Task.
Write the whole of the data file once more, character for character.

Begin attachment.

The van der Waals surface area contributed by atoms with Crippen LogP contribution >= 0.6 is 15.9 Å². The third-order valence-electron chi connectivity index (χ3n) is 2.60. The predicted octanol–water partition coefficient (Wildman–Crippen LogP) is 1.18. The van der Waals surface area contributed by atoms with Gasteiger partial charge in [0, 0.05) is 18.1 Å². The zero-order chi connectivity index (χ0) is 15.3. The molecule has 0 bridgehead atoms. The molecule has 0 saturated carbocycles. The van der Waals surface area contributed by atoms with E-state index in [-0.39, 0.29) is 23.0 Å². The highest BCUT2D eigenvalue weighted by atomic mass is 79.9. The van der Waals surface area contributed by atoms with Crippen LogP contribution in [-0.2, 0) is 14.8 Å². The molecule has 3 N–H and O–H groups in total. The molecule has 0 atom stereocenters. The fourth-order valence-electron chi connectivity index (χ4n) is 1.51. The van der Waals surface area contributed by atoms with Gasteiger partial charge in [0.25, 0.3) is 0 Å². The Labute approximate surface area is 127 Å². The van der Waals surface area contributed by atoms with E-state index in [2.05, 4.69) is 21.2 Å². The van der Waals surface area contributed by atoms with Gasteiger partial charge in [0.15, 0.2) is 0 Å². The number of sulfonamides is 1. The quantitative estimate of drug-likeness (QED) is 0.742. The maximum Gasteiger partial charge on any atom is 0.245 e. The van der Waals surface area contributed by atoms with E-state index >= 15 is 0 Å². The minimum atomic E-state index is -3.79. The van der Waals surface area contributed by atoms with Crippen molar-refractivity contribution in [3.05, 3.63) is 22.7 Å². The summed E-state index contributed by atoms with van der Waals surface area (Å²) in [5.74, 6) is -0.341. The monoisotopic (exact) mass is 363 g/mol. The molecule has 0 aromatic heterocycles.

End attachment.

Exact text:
The van der Waals surface area contributed by atoms with Crippen LogP contribution >= 0.6 is 15.9 Å². The third-order valence-electron chi connectivity index (χ3n) is 2.60. The predicted octanol–water partition coefficient (Wildman–Crippen LogP) is 1.18. The van der Waals surface area contributed by atoms with Gasteiger partial charge in [0, 0.05) is 18.1 Å². The zero-order chi connectivity index (χ0) is 15.3. The molecule has 0 bridgehead atoms. The molecule has 0 saturated carbocycles. The van der Waals surface area contributed by atoms with E-state index in [-0.39, 0.29) is 23.0 Å². The highest BCUT2D eigenvalue weighted by atomic mass is 79.9. The van der Waals surface area contributed by atoms with Crippen LogP contribution in [-0.2, 0) is 14.8 Å². The molecule has 3 N–H and O–H groups in total. The molecule has 0 atom stereocenters. The fourth-order valence-electron chi connectivity index (χ4n) is 1.51. The van der Waals surface area contributed by atoms with Gasteiger partial charge in [0.25, 0.3) is 0 Å². The Labute approximate surface area is 127 Å². The van der Waals surface area contributed by atoms with E-state index in [2.05, 4.69) is 21.2 Å². The van der Waals surface area contributed by atoms with Gasteiger partial charge in [0.15, 0.2) is 0 Å². The number of sulfonamides is 1. The quantitative estimate of drug-likeness (QED) is 0.742. The maximum Gasteiger partial charge on any atom is 0.245 e. The van der Waals surface area contributed by atoms with E-state index >= 15 is 0 Å². The minimum atomic E-state index is -3.79. The van der Waals surface area contributed by atoms with Crippen molar-refractivity contribution in [3.05, 3.63) is 22.7 Å². The summed E-state index contributed by atoms with van der Waals surface area (Å²) in [5.74, 6) is -0.341. The monoisotopic (exact) mass is 363 g/mol. The molecule has 0 aromatic heterocycles.